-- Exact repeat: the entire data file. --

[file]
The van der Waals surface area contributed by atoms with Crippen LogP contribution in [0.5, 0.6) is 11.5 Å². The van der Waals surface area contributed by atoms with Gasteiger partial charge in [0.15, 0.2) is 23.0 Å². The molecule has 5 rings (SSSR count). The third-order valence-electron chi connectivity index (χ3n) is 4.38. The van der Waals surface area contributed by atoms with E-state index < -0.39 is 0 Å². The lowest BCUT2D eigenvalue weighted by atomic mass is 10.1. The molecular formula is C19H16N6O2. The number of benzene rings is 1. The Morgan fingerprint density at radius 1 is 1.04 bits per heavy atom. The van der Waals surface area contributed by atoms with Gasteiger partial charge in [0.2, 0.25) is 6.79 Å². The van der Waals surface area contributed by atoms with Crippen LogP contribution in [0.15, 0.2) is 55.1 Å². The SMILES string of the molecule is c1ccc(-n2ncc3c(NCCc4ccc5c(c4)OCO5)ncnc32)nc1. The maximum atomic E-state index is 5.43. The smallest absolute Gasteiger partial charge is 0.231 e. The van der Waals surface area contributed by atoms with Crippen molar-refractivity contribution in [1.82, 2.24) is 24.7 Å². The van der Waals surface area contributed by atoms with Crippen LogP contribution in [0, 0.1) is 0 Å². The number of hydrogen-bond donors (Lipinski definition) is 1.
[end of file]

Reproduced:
The van der Waals surface area contributed by atoms with Crippen LogP contribution in [0.5, 0.6) is 11.5 Å². The van der Waals surface area contributed by atoms with Gasteiger partial charge in [0.15, 0.2) is 23.0 Å². The molecule has 5 rings (SSSR count). The third-order valence-electron chi connectivity index (χ3n) is 4.38. The van der Waals surface area contributed by atoms with E-state index < -0.39 is 0 Å². The lowest BCUT2D eigenvalue weighted by atomic mass is 10.1. The molecular formula is C19H16N6O2. The number of benzene rings is 1. The Morgan fingerprint density at radius 1 is 1.04 bits per heavy atom. The van der Waals surface area contributed by atoms with Gasteiger partial charge in [0.2, 0.25) is 6.79 Å². The van der Waals surface area contributed by atoms with Crippen LogP contribution in [0.15, 0.2) is 55.1 Å². The SMILES string of the molecule is c1ccc(-n2ncc3c(NCCc4ccc5c(c4)OCO5)ncnc32)nc1. The maximum atomic E-state index is 5.43. The smallest absolute Gasteiger partial charge is 0.231 e. The van der Waals surface area contributed by atoms with Crippen molar-refractivity contribution in [1.82, 2.24) is 24.7 Å². The van der Waals surface area contributed by atoms with Crippen LogP contribution in [0, 0.1) is 0 Å². The number of hydrogen-bond donors (Lipinski definition) is 1.